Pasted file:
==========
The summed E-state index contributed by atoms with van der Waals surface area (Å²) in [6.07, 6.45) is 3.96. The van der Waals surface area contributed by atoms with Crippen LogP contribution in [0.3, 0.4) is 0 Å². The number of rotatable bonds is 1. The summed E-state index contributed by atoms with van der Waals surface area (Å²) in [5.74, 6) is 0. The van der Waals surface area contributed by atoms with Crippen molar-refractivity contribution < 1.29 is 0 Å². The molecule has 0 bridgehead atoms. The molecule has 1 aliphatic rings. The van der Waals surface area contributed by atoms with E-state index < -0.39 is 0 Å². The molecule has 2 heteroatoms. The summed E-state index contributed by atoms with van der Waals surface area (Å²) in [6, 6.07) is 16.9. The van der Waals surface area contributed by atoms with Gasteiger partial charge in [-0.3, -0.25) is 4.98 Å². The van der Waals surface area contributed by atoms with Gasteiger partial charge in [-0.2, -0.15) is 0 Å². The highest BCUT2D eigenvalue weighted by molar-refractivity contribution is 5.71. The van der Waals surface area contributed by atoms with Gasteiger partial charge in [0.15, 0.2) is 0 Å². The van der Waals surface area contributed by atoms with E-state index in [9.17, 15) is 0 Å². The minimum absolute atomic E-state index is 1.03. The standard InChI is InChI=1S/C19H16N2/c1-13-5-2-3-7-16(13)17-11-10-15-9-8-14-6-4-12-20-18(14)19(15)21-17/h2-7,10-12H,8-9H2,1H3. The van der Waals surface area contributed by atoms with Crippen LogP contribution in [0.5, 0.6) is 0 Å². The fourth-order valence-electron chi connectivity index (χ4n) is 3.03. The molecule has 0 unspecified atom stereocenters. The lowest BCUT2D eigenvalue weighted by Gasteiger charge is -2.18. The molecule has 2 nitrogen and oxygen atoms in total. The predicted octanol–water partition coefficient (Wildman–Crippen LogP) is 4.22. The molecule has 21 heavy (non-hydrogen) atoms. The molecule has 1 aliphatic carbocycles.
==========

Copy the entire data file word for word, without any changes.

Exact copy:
The summed E-state index contributed by atoms with van der Waals surface area (Å²) in [6.07, 6.45) is 3.96. The van der Waals surface area contributed by atoms with Crippen LogP contribution in [0.3, 0.4) is 0 Å². The number of rotatable bonds is 1. The summed E-state index contributed by atoms with van der Waals surface area (Å²) in [5.74, 6) is 0. The van der Waals surface area contributed by atoms with Crippen molar-refractivity contribution < 1.29 is 0 Å². The molecule has 0 bridgehead atoms. The molecule has 1 aliphatic rings. The van der Waals surface area contributed by atoms with E-state index < -0.39 is 0 Å². The molecule has 2 heteroatoms. The summed E-state index contributed by atoms with van der Waals surface area (Å²) in [6, 6.07) is 16.9. The van der Waals surface area contributed by atoms with Gasteiger partial charge in [-0.3, -0.25) is 4.98 Å². The van der Waals surface area contributed by atoms with Gasteiger partial charge in [-0.2, -0.15) is 0 Å². The highest BCUT2D eigenvalue weighted by molar-refractivity contribution is 5.71. The van der Waals surface area contributed by atoms with Gasteiger partial charge in [0.15, 0.2) is 0 Å². The van der Waals surface area contributed by atoms with E-state index in [9.17, 15) is 0 Å². The minimum absolute atomic E-state index is 1.03. The standard InChI is InChI=1S/C19H16N2/c1-13-5-2-3-7-16(13)17-11-10-15-9-8-14-6-4-12-20-18(14)19(15)21-17/h2-7,10-12H,8-9H2,1H3. The van der Waals surface area contributed by atoms with Crippen LogP contribution in [0.5, 0.6) is 0 Å². The fourth-order valence-electron chi connectivity index (χ4n) is 3.03. The molecule has 0 unspecified atom stereocenters. The lowest BCUT2D eigenvalue weighted by Gasteiger charge is -2.18. The molecule has 2 nitrogen and oxygen atoms in total. The predicted octanol–water partition coefficient (Wildman–Crippen LogP) is 4.22. The molecule has 21 heavy (non-hydrogen) atoms. The molecule has 1 aliphatic carbocycles.